where arJ,V and brJ,V are fitted parameters of the relationship between observation-based values of and tgrowthequal to 2.59 [−] and −0.035 [∘C−1], respectively.
2.1.2 Nitrogen dependency of photosynthesis activity
In ORCHIDEE r3977 (like in the former versions of ORCHIDEE), photosynthetic activity is independent of the leaf nitrogen content. As a consequence, the value of Vcmax,ref at the top of the canopy is a fixed parameter. From this value, Vcmax,ref along the canopy profile decreases exponentially to reflect known leaf nitrogen content decrease. In contrast, ORCHIDEE r4999 accounts for the nitrogen limitation on photosynthetic activity but in a different manner than in OCN (Friend and Kiang, 2005; Kull and Kruijt, 1998; Zaehle and Friend, 2010) by making Vcmax,ref a function of the leaf nitrogen content (Nl, g[N] m as proposed and parameterised by Kattge et al. (2009):
where NUEref is the nitrogen-use efficiency (µmol CO2 g s−1). NUEref has been widely measured (Ellsworth et al., 2004; Medlyn and Jarvis, 1999; Woodward et al., 1995) and was reported to be PFT dependent (Kattge et al., 2009) (see Table 1). Following observations of vertical N profiles in tree canopies (Thornton and Zimmermann, 2007), Nl exponentially decreases from the top to the bottom of the canopy and its value at a cumulative leaf area index (L; m m, starting from the top of the canopy) is defined following Dewar et al. (2012), with a specific extinction coefficient (kN, value of 0.15) that differs from the one used to calculate the light profile within the canopy (value of 0.5):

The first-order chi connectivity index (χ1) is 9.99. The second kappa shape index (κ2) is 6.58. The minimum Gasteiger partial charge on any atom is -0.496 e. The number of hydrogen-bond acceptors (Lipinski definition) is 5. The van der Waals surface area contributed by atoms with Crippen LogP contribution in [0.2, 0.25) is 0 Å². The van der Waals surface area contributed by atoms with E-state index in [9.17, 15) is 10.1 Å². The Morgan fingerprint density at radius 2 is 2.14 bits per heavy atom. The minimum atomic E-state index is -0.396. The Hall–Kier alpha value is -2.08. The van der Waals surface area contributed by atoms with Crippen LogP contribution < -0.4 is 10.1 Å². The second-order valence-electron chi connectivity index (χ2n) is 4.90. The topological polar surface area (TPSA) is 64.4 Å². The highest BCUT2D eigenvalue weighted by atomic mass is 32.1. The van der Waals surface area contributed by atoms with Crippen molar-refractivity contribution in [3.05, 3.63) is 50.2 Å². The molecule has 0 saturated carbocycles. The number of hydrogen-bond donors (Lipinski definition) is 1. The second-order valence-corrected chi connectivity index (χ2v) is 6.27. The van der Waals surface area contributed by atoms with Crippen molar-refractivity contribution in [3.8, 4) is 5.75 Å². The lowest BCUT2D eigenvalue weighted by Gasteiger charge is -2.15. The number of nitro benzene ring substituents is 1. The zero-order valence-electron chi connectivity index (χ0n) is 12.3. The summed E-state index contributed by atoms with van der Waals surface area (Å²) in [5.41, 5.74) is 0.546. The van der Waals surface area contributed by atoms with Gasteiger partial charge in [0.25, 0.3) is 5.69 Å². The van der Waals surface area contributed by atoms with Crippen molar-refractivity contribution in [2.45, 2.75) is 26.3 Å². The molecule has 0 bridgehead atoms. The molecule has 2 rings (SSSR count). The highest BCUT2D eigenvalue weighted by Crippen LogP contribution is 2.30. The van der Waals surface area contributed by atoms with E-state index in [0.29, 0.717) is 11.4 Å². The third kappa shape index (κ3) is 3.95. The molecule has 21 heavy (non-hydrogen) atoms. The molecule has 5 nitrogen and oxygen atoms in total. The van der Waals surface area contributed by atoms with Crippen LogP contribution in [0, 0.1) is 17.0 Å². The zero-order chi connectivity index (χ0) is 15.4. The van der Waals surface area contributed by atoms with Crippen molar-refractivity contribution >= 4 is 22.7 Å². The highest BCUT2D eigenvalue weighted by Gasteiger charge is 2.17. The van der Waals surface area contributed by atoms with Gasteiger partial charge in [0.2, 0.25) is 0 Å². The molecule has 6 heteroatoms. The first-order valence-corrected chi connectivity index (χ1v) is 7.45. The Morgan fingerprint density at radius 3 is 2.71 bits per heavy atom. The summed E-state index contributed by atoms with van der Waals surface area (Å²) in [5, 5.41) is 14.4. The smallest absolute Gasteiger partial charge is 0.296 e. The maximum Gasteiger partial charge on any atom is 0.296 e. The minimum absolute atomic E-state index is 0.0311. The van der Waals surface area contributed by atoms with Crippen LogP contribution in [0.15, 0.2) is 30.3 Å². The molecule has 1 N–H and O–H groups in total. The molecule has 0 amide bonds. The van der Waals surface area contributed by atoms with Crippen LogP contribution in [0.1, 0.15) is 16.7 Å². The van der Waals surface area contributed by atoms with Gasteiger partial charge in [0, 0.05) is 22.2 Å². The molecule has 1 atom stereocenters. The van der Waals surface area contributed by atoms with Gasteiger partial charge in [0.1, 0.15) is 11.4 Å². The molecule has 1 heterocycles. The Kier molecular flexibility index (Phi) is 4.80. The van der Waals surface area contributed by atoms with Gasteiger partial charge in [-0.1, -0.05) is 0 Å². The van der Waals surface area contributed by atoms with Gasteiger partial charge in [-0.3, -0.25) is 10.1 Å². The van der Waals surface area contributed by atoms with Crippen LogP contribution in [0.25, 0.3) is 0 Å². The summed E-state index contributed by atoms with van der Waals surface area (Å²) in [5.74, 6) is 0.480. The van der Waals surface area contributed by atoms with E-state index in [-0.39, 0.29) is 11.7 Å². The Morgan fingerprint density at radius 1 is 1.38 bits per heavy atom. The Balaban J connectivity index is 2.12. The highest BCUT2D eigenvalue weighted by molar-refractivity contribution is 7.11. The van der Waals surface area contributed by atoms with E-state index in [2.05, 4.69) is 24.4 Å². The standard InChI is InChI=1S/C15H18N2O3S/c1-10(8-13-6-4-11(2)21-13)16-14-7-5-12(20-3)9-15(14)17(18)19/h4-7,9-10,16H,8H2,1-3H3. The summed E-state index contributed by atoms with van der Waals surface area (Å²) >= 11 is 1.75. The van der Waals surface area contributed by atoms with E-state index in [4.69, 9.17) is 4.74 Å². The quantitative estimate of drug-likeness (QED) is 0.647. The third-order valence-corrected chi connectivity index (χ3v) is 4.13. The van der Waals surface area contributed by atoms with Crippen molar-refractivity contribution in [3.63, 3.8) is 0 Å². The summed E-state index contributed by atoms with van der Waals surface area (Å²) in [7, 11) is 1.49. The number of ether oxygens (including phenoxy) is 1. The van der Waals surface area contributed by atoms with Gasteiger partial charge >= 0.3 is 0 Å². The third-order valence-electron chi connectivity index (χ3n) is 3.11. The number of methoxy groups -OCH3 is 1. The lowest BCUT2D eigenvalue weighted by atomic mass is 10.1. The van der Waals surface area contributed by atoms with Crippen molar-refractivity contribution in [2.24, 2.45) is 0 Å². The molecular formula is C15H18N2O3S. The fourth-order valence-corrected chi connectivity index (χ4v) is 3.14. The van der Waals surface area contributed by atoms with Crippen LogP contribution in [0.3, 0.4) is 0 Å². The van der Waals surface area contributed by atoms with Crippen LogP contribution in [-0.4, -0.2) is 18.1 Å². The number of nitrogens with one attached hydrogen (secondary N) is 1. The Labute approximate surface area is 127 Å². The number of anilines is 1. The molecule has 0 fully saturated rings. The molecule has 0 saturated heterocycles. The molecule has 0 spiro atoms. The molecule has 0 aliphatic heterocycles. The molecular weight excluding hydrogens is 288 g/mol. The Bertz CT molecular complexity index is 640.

where Nl(0) is the value of Nl at the top of the canopy expressed as a function of Ntot (g[N] m, the total canopy nitrogen content and Ltot, the LAI of the total canopy:
As in Dewar et al. (2012), it is assumed that the variation of the leaf nitrogen content (Nl) through the canopy is due to variation of the specific leaf area (SLA; defined as the leaf area divided by the leaf mass; m g, with the leaf nitrogen concentration (Nconc; g[N] g being constant through the canopy. It is also assumed that the SLA at the bottom of the canopy (slafix) is fixed. This implies that the mean SLA of the canopy (SLAmean) is no longer a fixed value, as was formerly the case in ORCHIDEE, but varies with the total leaf mass (mleaf, g[C] m. SLAmean can be written as
and Ltot as
2.1.3 Nitrogen-related model configurations